Community was kept alive through organised clubs The Magdalen club hosts dances with undergraduates mingling with local youth. The ‘Jellicoe’ is busy with clubs - Grandfathers', Grandmothers’ and the Youth Clubs. One of the most famous, the ‘Mums club’ the Tuesday night local amateur theatre is ‘always sold out’. George is filmed in the audience with mum.
When the club went on outings it was an event. ‘The Club prepares for this day through the year, with weekly savings, and the profits from 4 nights’ hilarious pantomine production... Hindhead has been the scene of the invasion...electrified by... strangely dressed people ...strayed from a pageant or circus...a small hat with bobbing flower... pantaloons... - Housing Happenings report
Theatrical and society figures including J.B. Priestly, John Betjeman, Gladys Cooper, the Prince of Wales and H.G Wells supported St Pancras Housing and visited Somers Town. Left wing Unity Theatre opened in 1936, attracting luminaries such as Paul Robeson, and later Bob Hoskins and Warren Mitchell. Later youth go to watch skiffle bands play at and star spot. Edith Neville sets up the St Pancras People’s Theatre, later bombed. Theatre groups and dance clubs, such as Doris Perkins, teach many youth to dance, such as Mimi Romily, who goes on to act and sing.
A popular entertainment was boxing, and the Chalton ring in Chalton street was a good night out. Here Stanley Rothwell, ‘Britain’s perfect man’ is taking on ‘Sailor Read, A Fierce Tearaway fighter who will tackle any man. Sailors don’t care’. Doulos the Turk’s uncle was the original Terrible Turk. Billy Wood, who ‘Twice Defeated Norman the Butcher’ gets to face the ‘Tough Australian Boy’ Samson Croft in this match. The Chalton Ring, in a former billiard hall at the back of 66–68 Chalton Street, was demolished.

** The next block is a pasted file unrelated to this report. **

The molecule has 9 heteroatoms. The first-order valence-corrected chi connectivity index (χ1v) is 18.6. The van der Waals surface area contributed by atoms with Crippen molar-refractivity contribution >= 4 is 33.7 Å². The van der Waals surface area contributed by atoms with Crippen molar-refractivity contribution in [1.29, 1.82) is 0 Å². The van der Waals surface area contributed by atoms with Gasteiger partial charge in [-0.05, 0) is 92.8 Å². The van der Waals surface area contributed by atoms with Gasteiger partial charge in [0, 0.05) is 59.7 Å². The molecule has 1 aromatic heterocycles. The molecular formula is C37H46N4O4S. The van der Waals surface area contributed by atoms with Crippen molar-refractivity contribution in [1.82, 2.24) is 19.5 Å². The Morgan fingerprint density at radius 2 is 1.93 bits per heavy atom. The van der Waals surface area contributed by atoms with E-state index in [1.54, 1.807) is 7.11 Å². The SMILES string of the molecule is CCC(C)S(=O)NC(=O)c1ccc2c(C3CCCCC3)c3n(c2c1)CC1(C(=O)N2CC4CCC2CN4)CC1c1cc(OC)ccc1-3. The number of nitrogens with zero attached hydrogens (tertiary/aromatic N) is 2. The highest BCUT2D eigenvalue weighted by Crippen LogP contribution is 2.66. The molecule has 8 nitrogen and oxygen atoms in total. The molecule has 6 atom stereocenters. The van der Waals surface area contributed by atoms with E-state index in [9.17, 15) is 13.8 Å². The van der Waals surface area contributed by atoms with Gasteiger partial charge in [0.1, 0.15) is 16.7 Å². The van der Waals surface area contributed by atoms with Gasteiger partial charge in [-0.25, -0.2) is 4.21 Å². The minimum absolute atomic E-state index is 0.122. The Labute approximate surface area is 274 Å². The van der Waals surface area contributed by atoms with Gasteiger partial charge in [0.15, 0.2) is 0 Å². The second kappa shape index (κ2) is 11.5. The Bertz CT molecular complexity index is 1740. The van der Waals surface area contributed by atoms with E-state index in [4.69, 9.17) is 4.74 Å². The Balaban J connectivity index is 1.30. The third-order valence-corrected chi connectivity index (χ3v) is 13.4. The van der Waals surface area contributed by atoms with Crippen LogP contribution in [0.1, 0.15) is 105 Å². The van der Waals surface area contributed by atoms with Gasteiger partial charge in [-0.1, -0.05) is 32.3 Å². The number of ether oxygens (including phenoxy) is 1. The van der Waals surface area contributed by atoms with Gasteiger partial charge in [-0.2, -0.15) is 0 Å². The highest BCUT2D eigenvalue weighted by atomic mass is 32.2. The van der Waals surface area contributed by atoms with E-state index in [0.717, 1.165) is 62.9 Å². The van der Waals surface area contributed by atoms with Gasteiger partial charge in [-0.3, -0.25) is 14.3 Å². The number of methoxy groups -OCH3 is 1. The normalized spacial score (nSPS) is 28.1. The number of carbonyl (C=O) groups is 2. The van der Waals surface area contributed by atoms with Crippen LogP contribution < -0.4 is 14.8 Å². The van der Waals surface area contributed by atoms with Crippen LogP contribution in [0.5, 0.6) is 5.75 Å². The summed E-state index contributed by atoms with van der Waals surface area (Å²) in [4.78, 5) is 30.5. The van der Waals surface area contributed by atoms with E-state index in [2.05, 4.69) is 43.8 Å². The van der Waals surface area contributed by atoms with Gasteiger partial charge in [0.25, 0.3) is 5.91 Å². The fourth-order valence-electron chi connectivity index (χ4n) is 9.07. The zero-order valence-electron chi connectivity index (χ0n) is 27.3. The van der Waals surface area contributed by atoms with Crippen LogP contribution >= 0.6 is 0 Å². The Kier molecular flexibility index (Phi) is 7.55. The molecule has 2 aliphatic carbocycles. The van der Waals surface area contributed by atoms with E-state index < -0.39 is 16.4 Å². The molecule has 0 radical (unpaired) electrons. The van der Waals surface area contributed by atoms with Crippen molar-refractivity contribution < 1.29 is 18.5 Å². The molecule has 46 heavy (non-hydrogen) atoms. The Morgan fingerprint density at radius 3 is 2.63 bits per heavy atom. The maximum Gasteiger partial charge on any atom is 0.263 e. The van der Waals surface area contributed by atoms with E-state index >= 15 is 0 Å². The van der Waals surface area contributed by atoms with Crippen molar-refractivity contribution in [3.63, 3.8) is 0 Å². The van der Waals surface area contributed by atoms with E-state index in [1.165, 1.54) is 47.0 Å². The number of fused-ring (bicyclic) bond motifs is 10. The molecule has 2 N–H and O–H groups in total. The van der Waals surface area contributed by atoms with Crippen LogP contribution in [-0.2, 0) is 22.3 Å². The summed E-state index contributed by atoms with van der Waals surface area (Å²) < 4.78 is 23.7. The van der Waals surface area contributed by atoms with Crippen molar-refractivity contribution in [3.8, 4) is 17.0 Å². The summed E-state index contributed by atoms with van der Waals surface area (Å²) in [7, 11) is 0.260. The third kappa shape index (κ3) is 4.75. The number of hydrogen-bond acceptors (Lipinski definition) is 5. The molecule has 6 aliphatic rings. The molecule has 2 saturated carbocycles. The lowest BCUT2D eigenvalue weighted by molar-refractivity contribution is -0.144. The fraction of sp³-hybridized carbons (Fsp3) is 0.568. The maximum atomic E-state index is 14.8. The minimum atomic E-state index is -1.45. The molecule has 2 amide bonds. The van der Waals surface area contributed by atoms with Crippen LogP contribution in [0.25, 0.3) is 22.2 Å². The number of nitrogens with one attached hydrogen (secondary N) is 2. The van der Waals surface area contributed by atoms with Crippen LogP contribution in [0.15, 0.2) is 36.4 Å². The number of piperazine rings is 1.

Henry Croft, the first Pearly King, was not from the East End, as is commonly supposed - but in Somers Town, where he was born and lived.
A well-known local character, Henry was said to be the first who covered his clothes with mother of pearl buttons, after a music hall entertainer of the time.
Pearlies reflect a tradition of mutual aid and self-help in working class communities, raising money for causes to this day. Henry, a diminutive streetsweeper at 5 foot, he managed to raise by his death £5000 for charity, in pennies and farthings, a huge sum.
At his funeral, in 1930, Seymour (Eversholt) street was at a standstill as a long procession of 400 Pearly Kings and Queens passed by, on donkeys, ponies and carriages, as a Pathe newsreel shows.Watch The Passing Of The King Of The Pearly King's